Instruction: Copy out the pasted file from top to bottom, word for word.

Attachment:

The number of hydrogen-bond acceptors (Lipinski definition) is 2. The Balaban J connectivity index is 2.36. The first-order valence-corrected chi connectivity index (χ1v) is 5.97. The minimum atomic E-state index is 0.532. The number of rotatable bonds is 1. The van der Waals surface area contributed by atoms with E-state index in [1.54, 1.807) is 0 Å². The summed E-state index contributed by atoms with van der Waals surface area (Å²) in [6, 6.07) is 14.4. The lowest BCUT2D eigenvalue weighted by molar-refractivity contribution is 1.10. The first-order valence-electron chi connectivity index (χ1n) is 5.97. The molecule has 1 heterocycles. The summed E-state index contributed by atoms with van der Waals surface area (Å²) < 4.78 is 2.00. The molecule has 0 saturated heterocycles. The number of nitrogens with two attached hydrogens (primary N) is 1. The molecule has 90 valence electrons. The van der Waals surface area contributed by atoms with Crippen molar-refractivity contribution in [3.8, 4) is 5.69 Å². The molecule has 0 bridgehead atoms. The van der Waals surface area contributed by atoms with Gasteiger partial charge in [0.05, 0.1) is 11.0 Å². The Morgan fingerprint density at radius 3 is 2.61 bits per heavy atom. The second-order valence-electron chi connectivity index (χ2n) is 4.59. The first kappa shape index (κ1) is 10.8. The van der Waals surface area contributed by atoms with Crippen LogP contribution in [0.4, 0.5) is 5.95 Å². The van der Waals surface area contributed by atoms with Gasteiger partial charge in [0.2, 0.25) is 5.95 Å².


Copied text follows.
The number of hydrogen-bond acceptors (Lipinski definition) is 2. The Balaban J connectivity index is 2.36. The first-order valence-corrected chi connectivity index (χ1v) is 5.97. The minimum atomic E-state index is 0.532. The number of rotatable bonds is 1. The van der Waals surface area contributed by atoms with E-state index in [1.54, 1.807) is 0 Å². The summed E-state index contributed by atoms with van der Waals surface area (Å²) in [6, 6.07) is 14.4. The lowest BCUT2D eigenvalue weighted by molar-refractivity contribution is 1.10. The first-order valence-electron chi connectivity index (χ1n) is 5.97. The molecule has 1 heterocycles. The summed E-state index contributed by atoms with van der Waals surface area (Å²) < 4.78 is 2.00. The molecule has 0 saturated heterocycles. The number of nitrogens with two attached hydrogens (primary N) is 1. The molecule has 90 valence electrons. The van der Waals surface area contributed by atoms with Crippen molar-refractivity contribution in [3.8, 4) is 5.69 Å². The molecule has 0 bridgehead atoms. The van der Waals surface area contributed by atoms with Gasteiger partial charge in [0.05, 0.1) is 11.0 Å². The Morgan fingerprint density at radius 3 is 2.61 bits per heavy atom. The second-order valence-electron chi connectivity index (χ2n) is 4.59. The first kappa shape index (κ1) is 10.8. The van der Waals surface area contributed by atoms with Crippen LogP contribution in [0.4, 0.5) is 5.95 Å². The van der Waals surface area contributed by atoms with Gasteiger partial charge in [0.2, 0.25) is 5.95 Å².